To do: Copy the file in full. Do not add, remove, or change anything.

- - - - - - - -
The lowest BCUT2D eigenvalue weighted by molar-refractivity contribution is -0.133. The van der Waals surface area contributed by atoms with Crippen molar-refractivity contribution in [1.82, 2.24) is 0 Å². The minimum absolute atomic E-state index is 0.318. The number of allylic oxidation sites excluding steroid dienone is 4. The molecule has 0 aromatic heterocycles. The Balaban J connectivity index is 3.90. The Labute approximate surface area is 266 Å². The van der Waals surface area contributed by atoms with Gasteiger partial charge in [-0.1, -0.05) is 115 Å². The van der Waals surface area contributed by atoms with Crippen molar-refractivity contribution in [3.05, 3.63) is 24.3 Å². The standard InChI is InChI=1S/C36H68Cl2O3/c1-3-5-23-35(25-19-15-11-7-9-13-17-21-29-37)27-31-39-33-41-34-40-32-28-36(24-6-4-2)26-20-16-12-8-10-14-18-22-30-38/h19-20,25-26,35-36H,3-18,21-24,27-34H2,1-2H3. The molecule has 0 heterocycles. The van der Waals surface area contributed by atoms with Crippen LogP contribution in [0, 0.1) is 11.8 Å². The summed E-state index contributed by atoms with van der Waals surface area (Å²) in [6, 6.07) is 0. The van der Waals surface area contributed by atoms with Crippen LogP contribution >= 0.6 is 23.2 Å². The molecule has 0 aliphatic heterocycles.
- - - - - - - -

The lowest BCUT2D eigenvalue weighted by molar-refractivity contribution is -0.133. The van der Waals surface area contributed by atoms with Crippen molar-refractivity contribution in [1.82, 2.24) is 0 Å². The minimum absolute atomic E-state index is 0.318. The number of allylic oxidation sites excluding steroid dienone is 4. The molecule has 0 aromatic heterocycles. The Balaban J connectivity index is 3.90. The Labute approximate surface area is 266 Å². The van der Waals surface area contributed by atoms with Gasteiger partial charge in [-0.1, -0.05) is 115 Å². The van der Waals surface area contributed by atoms with Crippen molar-refractivity contribution in [3.05, 3.63) is 24.3 Å². The standard InChI is InChI=1S/C36H68Cl2O3/c1-3-5-23-35(25-19-15-11-7-9-13-17-21-29-37)27-31-39-33-41-34-40-32-28-36(24-6-4-2)26-20-16-12-8-10-14-18-22-30-38/h19-20,25-26,35-36H,3-18,21-24,27-34H2,1-2H3. The molecule has 0 heterocycles. The van der Waals surface area contributed by atoms with Crippen LogP contribution in [0, 0.1) is 11.8 Å². The summed E-state index contributed by atoms with van der Waals surface area (Å²) in [6, 6.07) is 0. The van der Waals surface area contributed by atoms with Crippen LogP contribution >= 0.6 is 23.2 Å². The molecule has 0 aliphatic heterocycles.